30 September, 2014

September on Skokholm

All good things have to come to an end, and I left Skokholm on a calm, crisp Monday morning boat bound for a second year of University. It's been an indescribable three months of volunteering, seabird ringing, moth-trapping, rarity-finding, star-gazing, (attempted) DIY and general good times, and I've met many great folk along the way to keep in touch with over the coming years.

After becoming accustomed to the simple life on a tiny, isolated island, I half expected 'civilisation' to be a punch in the guts. On the contrary, it's surprising how quickly one becomes re-accustomed to flushing toilets, showers and washing machines. I don't know where to start when it comes to summarising it all, so here are some photos from my last month on the island. Daily updates from throughout the seabird season can all be found on the warden's blog, and I've just popped a hell of a lot of photos from the stay up onto Flickr, so feel free to take a look at them.

Looking up at Crab Bay, where the Puffins used to be.

I guided a group of marine biologists to the bottom of some magnificent cliffs, where they then proceeded to name and survey every seaweed on every rock.
They didn't stop at seaweeds though- this is Anurida maritima, a springtail which walks on the surface of rockpools! I am easily excited.
The only beach on Skokholm- but boy is it a beach.

Home for the past three months
I'm desperately missing the 360 degree views that can be had from the top of Spy Rock. The sunsets over the Irish Sea were phenomenal.

In terms of bird action, it was hard to match the run of scarcities we enjoyed during early-September (Icterine Warbler, Ortolan Bunting, Common Rosefinch, Wryneck). Migrants continued to make landfall throughout the rest of the month, with the Swallow passage during my last week definitely ranking as one of the best experiences. Many 10,000's of birds powered straight in off the Irish Sea each day, and understandably some were a bit thirsty after their travels.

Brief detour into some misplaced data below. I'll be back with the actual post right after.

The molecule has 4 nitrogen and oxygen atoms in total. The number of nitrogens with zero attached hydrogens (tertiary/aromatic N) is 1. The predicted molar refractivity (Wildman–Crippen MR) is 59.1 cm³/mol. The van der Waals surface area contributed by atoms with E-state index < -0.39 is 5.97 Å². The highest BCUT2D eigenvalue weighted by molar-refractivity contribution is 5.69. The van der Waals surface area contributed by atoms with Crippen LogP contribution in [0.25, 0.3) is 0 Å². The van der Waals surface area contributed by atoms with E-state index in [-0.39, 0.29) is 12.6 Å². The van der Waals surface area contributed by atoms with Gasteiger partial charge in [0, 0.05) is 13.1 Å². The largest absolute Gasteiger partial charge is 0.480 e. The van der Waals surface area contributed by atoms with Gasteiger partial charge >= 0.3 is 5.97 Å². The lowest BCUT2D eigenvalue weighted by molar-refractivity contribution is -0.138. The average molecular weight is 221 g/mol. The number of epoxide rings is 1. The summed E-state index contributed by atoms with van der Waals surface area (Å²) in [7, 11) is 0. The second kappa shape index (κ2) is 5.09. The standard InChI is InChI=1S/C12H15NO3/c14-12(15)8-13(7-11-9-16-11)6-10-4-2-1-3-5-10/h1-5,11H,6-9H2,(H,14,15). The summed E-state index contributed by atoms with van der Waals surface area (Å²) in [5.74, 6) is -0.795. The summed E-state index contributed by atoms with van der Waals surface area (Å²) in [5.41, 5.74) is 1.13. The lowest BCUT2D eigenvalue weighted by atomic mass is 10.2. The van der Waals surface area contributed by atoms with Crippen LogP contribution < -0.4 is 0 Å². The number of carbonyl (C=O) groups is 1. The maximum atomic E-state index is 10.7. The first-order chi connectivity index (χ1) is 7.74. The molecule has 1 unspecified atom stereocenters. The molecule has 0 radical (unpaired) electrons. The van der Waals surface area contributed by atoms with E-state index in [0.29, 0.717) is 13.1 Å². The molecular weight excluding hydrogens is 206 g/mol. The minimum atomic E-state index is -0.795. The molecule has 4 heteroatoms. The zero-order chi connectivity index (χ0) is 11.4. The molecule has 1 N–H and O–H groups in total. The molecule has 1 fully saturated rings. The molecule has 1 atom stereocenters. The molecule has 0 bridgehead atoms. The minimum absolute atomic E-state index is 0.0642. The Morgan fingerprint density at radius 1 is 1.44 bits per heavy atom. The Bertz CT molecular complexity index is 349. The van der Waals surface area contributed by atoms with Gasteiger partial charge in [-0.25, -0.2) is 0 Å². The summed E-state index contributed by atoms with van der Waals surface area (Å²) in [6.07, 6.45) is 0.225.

Looking West from the southern tip of the island, you could actually watch the Swallows coming in off the sea. Magnificent. 

At night, Manx Shearwater fledgelings carpeted the main path network. They were extremely clumsy, and would often find themselves in awkward places (inside buildings, on top of roofs or trees) in their search for a high point to take-off from. Inevitably, confused and ill birds would venture out during the day, making easy meals for the Great Black-backed Gulls.


Tree Pipit

Spotted Flycatcher


Steve Gale said...

A treasured set of memories that will be with you for the rest of your life Bill. Nothing compares...

Ian Beggs said...

Enjoyed your blog. It was a genuine pleasure meeting you earlier this year. Good luck at Uni and keep in touch.